The rise of home shopping and van based deliveries

Lock down has triggered a growth in home shopping, which was already gathering pace long before the lockdown, but it is feared this increase in van based deliveries could also trigger a rise in emissions.

According to the European Commission, delivery vans account for approximately 12 per cent of overall vehicle emissions, and 2.5 per cent of the total carbon-dioxide emissions of the EU. Clearly, we need an alternative vehicle to offer the industry but it still feels a long way off.

World EV Day was held yesterday, Wednesday 9th September. The fortnightly #EVCafe was hosted by the usual panel of experts and welcomed guests from the EV community. It was an uplifting and positive session, but there is still a long way to go.

The conclusion was unanimous; the tide is turning.

Paul Kirby, Head of LCV and EV Strategy at ‎Vanarama shared the knowledge that 1000 of their van customers were surveyed and 83% would consider have an EV next time but 90% don’t know how to make that transition. This is where we can help.

Here on the Energy and Infrastructure team, we are working with EVSE's and CPOs, land owners and retail landlords who can aid the transition to EV by ensuring adequate charging opportunities are available for van fleets, to remove the reliability on back to base charging. For many delivery drivers, their home is their base and installing home charging can be a challenge and extra cost. We are seeing heightened opportunities with development sites ensuring innovative mobility hubs featuring rapid charging and electric forecourt style options much like the motorway services starting to become a reality. I hope a favourable energy price will be applied for commercial vehicles with solid terms, to make BEV vans a viable business opportunity for many self employed van drivers and larger van fleets.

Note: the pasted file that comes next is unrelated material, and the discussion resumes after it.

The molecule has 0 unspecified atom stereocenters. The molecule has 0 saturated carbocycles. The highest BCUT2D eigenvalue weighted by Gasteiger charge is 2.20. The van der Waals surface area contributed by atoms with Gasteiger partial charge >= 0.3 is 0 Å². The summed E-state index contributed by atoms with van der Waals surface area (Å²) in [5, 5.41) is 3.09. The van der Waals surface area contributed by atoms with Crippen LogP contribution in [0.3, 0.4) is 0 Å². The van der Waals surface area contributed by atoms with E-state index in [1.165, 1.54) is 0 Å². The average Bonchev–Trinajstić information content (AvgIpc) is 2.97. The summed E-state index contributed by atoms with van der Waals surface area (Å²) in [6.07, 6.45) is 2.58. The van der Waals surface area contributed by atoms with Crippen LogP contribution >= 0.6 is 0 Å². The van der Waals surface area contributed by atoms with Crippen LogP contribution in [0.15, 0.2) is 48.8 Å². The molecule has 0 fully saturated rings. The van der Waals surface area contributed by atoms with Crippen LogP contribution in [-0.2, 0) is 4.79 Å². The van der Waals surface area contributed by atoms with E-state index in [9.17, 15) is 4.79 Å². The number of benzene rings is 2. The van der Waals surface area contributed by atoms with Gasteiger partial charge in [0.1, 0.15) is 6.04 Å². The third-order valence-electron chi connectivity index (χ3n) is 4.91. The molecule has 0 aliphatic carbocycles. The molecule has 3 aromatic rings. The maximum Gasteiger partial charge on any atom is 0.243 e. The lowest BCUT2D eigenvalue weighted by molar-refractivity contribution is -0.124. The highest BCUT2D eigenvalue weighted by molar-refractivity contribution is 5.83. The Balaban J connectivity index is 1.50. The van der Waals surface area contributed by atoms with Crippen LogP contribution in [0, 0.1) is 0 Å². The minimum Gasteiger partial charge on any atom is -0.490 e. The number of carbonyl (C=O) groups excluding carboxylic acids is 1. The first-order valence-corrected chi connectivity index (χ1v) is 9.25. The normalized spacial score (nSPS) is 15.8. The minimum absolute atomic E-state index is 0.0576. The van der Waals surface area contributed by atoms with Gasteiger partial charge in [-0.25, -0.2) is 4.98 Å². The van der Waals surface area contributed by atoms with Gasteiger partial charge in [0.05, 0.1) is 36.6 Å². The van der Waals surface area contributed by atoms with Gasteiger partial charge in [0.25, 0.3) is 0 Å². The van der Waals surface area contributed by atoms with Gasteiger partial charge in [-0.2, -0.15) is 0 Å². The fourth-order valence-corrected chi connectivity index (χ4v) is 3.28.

Without this intervention, emissions will rise

Delivery vans account for 12 per cent of overall vehicle emissions, and 2.5 per cent of the total carbon-dioxide emissions of the EU

European Commission

Last week the SMMT( Society of Motor Manufacturers and Traders) compiled analysis showing that we need 507 new charge points installed each day between now and 2035, and a princely sum of £16.7bn to drive buyer confidence. This analysis points towards an already recognised need to collaborate and take action. We are here to help accelerate that growth.

It is worth adding, according to the European Commission, van manufacturers actually hit emissions regulations targets ahead of schedule (reaching the 2019 target of 175g/km average fleet emissions in 2013 – the 2020 target is 147g/km), further restrictions are likely to be coming down the tracks, especially when it comes to city centres.ULEZ will aid the change to electrified van fleets, but we need to prepare now for changes to come.

Micromobility and last mile delivery business plans are taking shape, and will aid the clean air zone requirements where greater pedestrian and cycling accessibility is the focus particularly in city centres. Elsewhere, unless our taste for home delivery is due to decline, our support for zero emission vehicles needs to increase.

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The rise of home shopping and van based deliveries

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